So that morning, me and Amie were on top of the world. We were finally leaving Quetzal, and then catching a ferry to Isla Mujeres. It felt a bit weird leaving Flynn and the creeps behind. We had gotten used to doing whatever we wanted in a place where people were so used to our antics that we no longer raised eyebrows.

Cozumel was a more concentrated version of Cancun. When we arrived I stepped off the bus and craned my neck looking at the shops. Everything was tall and narrow, along with the streets where we were forced to weave in and around people just like in Cancun. There was even a narrow three story Maccas rigt accross from the bus station. We squinted in the sun and dragged our bags through the crowd until we hit an open park like area. The ocean came into view at the exact time that an overwhelming stench hit my nose and caught in my throat. It was the smell of garbage and as I looked around, I saw  bins were overflowing. I was about to blame the grounds keepers but then watched a backpacker carelessly drop their food wrapper in a badly aimed throw at a garbage can. So I said nothing at all, and continued on to the ferry port

We spent a little time debating prices with the tellers. At the bus station back at Cancun, a lady had tried charging us for first class tickets but had not realized that we could read Spanish and clearly saw a two economy seats left over on her screen. So we were slightly more aggressive negotiators than usual. After playing a million spider solitaire games on my ipad the ferry docked and we boarded. There was a talented man playing guitar and singing both Spanish and English songs the whole way there. I pulled strands of hair out of my mouth and looked over the side of the boat and saw crisply colored aquamarine blue water and brown masses of seaweed. I couldn’t stop smiling, the water was never this clear in Cancun, and I had stopped myself from excessively searching pictures of Isla Mujeres so that the first sight would be completely new.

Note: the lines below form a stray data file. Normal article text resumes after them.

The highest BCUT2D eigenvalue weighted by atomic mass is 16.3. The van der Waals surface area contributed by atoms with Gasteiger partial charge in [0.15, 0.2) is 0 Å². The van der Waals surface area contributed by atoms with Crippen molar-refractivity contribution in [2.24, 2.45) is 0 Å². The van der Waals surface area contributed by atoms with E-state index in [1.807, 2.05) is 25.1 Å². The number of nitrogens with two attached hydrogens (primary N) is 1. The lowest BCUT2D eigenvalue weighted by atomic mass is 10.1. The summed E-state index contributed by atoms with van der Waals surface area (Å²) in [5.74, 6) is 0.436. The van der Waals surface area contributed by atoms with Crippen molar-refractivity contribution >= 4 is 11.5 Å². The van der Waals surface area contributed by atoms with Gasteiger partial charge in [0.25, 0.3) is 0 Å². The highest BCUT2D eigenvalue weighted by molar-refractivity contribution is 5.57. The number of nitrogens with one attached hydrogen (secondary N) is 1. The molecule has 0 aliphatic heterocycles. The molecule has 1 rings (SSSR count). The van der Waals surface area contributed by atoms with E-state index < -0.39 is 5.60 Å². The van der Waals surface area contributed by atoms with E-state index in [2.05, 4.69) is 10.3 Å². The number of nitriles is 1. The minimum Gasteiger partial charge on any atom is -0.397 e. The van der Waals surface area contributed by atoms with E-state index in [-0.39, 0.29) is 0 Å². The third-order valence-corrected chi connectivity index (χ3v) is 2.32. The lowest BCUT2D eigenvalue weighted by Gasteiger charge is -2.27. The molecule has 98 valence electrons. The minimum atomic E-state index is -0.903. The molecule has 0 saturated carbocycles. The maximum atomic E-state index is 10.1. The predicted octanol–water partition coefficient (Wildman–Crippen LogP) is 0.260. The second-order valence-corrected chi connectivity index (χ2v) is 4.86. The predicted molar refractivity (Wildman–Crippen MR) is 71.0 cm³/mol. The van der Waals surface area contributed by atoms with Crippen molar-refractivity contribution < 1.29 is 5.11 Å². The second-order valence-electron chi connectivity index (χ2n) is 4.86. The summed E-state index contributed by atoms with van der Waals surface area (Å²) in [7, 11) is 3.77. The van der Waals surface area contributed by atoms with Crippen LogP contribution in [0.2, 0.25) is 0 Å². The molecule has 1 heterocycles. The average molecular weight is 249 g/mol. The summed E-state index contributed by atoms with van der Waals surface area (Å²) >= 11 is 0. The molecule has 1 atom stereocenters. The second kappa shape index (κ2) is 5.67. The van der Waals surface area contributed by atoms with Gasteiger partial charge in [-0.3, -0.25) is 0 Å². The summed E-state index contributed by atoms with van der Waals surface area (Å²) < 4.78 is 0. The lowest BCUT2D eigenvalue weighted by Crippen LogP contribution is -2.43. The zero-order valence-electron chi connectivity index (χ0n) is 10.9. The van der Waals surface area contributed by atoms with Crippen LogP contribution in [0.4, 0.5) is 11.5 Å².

We stepped off the boat with our legs slightly wobbly from the waves. There were bathing suit shops, bars, steakhouses, scuba centers, and travel agents all claiming to be the best in all of Isla Mujeres. It wasn’t long until I got sick of having menus, blankets, and necklaces shoved in my face. After a while I just stopped saying “No, gracias.” and took to ignoring them all together. My eyes were darting from one place to the next, taking in more culture on the walk to Poc Na hostel than I had on my whole week in Cancun. When we got there, we had  reached a broad stretch of white concrete wall with incredible street art on it to our left. To our right was a fairly large tented group of merchants selling the typical products. In front of us, we realized we could walk no further, but through the chain link fence blocking our way we could see an expansive yard full of hammocks and then the ocean. There was a large orange irregularly shaped circle logo and words reading Poc Na over a small arched entry way to a tunnel, and we walked through.